We want to make architecture. We don’t want to make illusions.
Architecture is the art of building, not the art of disguising buildings.
We do not deny that there can be, probably has to be, a certain amount of intuitive, aesthetic judgement when drawing up plans. Practical evaluations always rest on assumptions, and in these assumptions there is always a margin of uncertainty which needs to be resolved intuitively.
However, we are tired of the post-modernist idea that the visual effect of the building can exist independently of its material content.
We are tired of the idea of making simple buildings look complex or vice versa.
We are tired the idea of making heavy buildings look light or vice versa.
We are tired of the idea of making closed buildings look open or vice versa.
We want to make architecture that is not ashamed of its materiality, functionality and technology.
A city is not a matter of theatre, but actual life and death.
Architecture should not be a matter of attending to the whims of the privileged, but to the needs of the vulnerable.
In a capitalist society, it is an unavoidable fact that buildings are built first for profit, and only tangentially for people. This applies not only to private sector, but to an increasing part of public projects as well. We are tired of providing a smokescreen for the operation of this system with our renderings and diagrams.
We want to make architecture that is of our age: of an age of stagnation, dystopic futures, global desperation and destruction, of only faint flickers of hope of a future for humanity. We want an architecture that speaks for clear-headed decency in its massing and details, despite all the ominous clouds on the horizon. An architecture that avoids grandiose gestures and visual motifs while cultivating an attention to humble details, like the best buildings of the 20s, 40s and 70s. An architecture that does not care about looking good in photos and renderings.
This plea for restraint doesn’t mean we don’t enjoy creating grandiose visions for the future. We just think we should communicate clearly the fact that these visions can only be realized under the present economic system in a stunted, unfunctional form, as empty gestures. In other words, they remain in the realm of fiction. And constructing showy buildings to express a fiction is the paradigm of decadent excess, like that of Louis XIV, Marie Antoinette, and any number of Russian czars and modern-day dictators. It is definitely not becoming of a democratic society as long as we remain unable to provide for basic needs for everyone as defined, for example, in the Declaration of Human Rights.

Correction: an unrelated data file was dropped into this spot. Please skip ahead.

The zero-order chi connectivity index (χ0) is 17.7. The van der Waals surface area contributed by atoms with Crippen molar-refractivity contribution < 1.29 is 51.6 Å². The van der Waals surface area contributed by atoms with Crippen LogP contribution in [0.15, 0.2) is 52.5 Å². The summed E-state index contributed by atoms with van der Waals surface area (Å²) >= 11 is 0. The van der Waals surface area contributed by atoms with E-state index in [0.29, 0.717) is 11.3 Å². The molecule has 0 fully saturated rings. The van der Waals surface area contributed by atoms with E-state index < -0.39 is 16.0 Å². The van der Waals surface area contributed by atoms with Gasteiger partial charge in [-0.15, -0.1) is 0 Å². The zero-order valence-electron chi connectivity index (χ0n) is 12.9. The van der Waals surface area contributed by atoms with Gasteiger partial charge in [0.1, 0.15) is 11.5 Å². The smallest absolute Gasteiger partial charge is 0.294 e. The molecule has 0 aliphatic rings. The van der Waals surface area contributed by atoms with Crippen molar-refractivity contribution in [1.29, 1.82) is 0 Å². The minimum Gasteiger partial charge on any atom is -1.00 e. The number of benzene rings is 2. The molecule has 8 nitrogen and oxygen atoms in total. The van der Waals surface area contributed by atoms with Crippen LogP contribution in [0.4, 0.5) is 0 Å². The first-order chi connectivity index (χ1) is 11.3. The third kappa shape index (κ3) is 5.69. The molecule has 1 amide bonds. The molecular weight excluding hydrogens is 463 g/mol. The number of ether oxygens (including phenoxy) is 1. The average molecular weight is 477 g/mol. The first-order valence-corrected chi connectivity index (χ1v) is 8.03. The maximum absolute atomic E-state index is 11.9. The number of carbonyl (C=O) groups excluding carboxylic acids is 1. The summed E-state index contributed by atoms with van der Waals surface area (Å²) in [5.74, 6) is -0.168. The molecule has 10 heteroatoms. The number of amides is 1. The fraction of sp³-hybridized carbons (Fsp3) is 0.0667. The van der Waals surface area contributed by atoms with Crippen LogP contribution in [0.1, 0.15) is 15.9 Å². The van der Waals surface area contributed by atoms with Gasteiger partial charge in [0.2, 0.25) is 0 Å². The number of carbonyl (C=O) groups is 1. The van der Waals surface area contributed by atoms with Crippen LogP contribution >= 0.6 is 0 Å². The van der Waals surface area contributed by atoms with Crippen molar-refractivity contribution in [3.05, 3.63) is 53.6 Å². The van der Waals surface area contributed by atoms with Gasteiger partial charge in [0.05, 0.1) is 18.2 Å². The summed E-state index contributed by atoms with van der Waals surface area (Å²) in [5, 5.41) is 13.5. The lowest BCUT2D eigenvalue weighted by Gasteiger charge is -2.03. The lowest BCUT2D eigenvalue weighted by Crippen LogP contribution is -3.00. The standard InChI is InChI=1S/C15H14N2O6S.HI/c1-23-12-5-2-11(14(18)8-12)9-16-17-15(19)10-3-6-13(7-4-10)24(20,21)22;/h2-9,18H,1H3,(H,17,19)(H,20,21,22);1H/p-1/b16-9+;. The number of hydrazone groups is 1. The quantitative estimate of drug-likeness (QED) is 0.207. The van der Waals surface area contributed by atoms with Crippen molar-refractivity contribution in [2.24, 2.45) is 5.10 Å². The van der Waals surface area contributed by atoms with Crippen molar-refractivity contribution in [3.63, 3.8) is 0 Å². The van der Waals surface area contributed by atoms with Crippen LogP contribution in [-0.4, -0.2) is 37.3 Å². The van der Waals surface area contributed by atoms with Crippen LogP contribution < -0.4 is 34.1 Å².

Some architects advocate an “ethical practice”: doing pro bono work either as a charity side line paid for by profitable main jobs, or as an academic excercise financed by grants. This way of working, however, is an exception, only available to a select few. Highlighting it serves to obscure the fact that most architects (just like other professions within the building industry) still have no option but to accept the paying jobs they can get. We applaud the charity, but we still need to think about how we handle the vast majority of commissions, which are done for profit.
Which brings us to the difficult part.
When the client, or the authorities, or both, require us to add some flourishes, “quality”, “architectural interest”, or “variation”… what does an architect committed to a humble, straightforward honesty do? You can’t just reject these things, however much you loathe them, or you will soon be out of the job.
I think the lesson of Robert Venturi on complexity and contradiction is valuable here: you can comply with these requirements while at the same time making clear you do not agree with them. In other words, make those gestures, but in an ironic, self-contradictory way.
But irony is a difficult thing that must be used with extreme care. You say a thing that contradicts your actual ideas once, that’s irony. But keep doing it, and it’s less clear what the actual idea is, the one you purport to hold or the one you keep mentioning? We’ve seen this shift happening with dudebros and nazi hipsters, for example.
To this dilemma, as yet, I have no answer.